It was in 1053 that the Papacy actually raised an army to attack the Norman armies and considered the Normans brigands and pirates. The Normans at that time even had the custom of waylaying and murdering pilgrims to the Holy Land and other holy places. The Norman leaders, heedless of having been excommunicated by the Pope, waged a formidable battle against the Papacy and defeated its army. The Pope died in exile (Leo IX).

It wasn't until the winds of fortune shifted, and the Papacy worked out a political deal with the Normans against the Germans, that the Normans wrung a windfall of politico-religious advantages out of the Papacy (among them, Papal blessing for the invasion of England).

To go back to the idea of belated cultus, there was apparently some interest in the late middle ages in glorifying King Alfred as a saint, but it is signal to me that never, in the 250 years that Orthodoxy was thriving in England (thanks to King Alfred!), was there a cultus of this good king. No Saints felt he should be made a Saint. So from the ninth century to the twentieth, there was no feeling amongst the Orthodox that King Alfred should be a Saint. That absence is glaring but does not, admittedly, bind our hands, since there is such a thing as "newly-revealed" martyrs whose cultus was non-existent till some late point. Still, in the case of those newly-revealed martyrs, God wished to glorify them and so they appeared, they worked wonders, heaven got the ball rolling. If this should ever happen in the case of King Alfred, I hope to be among the first to venerate a newly-revealed confessor.

Hans-Georg Lundahl said...

Newadvent Catholic Encyclopedia about Normandy in the period in question:

The ducal family of Normandy early determined to have an historiographer whom they sought in France, one Dudon, dean of the chapter of St. Quentin, who between 1015-30 wrote in Latin half verse, half prose, a history of the family according to the traditions and accounts transmitted to him by Raoul, Count of Ivry grandson of Rollo and brother of Richard I Alinea. Duke Robert the Devil (1027-35) was already powerful enough to interfere efficaciously in the struggles of Henry I of France against his own brother and the Counts of Champagne and Flanders. In gratitude the king bestowed on Robert the Devil, Pontoise, Chaumont en Vexin, and the whole of French Vexin. It was under Robert the Devil that the ducal family of Normandy first cast covetous glances towards England. He sent an embassy to Canute the Great, King of England, in order that the sons of Ethelred, Alfred and Edward, might recover their patrimony. The petition having been denied he made ready a naval expedition against England, destroyed by a tempest. He died while on a pilgrimage to the Holy Sepulchre.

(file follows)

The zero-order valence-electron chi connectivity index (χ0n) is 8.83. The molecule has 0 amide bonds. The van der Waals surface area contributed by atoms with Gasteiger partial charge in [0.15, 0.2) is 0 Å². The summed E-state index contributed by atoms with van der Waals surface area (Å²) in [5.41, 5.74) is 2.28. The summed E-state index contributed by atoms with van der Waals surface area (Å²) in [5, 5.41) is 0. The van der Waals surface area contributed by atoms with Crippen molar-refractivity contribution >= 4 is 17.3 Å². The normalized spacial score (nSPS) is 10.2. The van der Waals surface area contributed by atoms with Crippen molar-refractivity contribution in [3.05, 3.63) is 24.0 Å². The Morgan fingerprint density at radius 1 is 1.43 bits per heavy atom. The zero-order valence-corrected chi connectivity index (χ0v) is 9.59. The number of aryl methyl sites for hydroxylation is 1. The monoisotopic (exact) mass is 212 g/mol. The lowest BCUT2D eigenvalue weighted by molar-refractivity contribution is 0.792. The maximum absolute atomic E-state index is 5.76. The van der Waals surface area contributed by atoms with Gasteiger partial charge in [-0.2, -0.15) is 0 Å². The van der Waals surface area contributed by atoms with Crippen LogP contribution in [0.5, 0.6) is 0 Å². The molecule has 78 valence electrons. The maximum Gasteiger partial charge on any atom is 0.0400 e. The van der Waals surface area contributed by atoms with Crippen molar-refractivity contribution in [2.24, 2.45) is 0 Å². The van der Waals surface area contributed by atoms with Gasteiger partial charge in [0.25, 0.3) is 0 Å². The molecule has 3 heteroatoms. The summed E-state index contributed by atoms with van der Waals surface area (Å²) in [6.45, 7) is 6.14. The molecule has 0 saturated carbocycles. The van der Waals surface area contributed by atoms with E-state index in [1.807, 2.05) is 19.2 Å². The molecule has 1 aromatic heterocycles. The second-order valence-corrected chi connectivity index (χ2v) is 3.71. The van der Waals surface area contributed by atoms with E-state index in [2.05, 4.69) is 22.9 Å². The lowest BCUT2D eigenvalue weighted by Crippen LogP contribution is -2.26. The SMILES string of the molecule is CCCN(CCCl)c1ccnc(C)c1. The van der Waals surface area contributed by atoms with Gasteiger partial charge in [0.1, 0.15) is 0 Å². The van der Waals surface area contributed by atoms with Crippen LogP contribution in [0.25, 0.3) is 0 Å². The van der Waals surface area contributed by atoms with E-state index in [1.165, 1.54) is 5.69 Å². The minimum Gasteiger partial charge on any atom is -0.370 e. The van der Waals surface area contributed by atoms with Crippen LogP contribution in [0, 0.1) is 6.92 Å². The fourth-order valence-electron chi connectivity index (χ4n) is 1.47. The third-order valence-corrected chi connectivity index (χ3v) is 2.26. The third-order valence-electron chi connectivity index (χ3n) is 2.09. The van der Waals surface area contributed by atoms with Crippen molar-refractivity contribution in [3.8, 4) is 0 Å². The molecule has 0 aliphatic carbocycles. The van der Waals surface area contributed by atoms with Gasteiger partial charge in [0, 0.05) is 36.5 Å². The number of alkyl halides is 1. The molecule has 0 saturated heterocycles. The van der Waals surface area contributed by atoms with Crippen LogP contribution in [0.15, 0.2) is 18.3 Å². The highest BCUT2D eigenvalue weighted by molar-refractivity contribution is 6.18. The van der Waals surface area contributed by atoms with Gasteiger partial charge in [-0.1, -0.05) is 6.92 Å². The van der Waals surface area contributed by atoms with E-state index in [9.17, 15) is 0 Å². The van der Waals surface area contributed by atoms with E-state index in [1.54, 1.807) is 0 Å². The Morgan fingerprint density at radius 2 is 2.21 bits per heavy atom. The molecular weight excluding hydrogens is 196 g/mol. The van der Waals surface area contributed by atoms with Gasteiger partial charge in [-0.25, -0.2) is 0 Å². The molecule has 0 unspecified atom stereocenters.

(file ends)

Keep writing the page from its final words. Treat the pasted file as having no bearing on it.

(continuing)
It was reserved for his son William the Bastard, later called William the Conqueror, to make England a Norman colony by the expedition which resulted in the victory of Hastings or Senlac (1066).


The Pope's trouble with Normans in Sicily:

The Norman question was henceforth ever present to the pope's mind. Constantly oppressed by the Normans, the people of Southern Italy ceased not to implore the pope to come and help them. The Greeks, fearful of being expelled from the peninsula altogether, begged Leo to co-operate with them against the common foe. Thus urged, Leo sought assistance on all sides. Failing to obtain it, he again tried the effect of personal mediation (1052). But again failure attended his efforts. He began to be convinced that appeal would have to be made to the sword.

to be continued ...

Hans-Georg Lundahl said...

continued from other comment: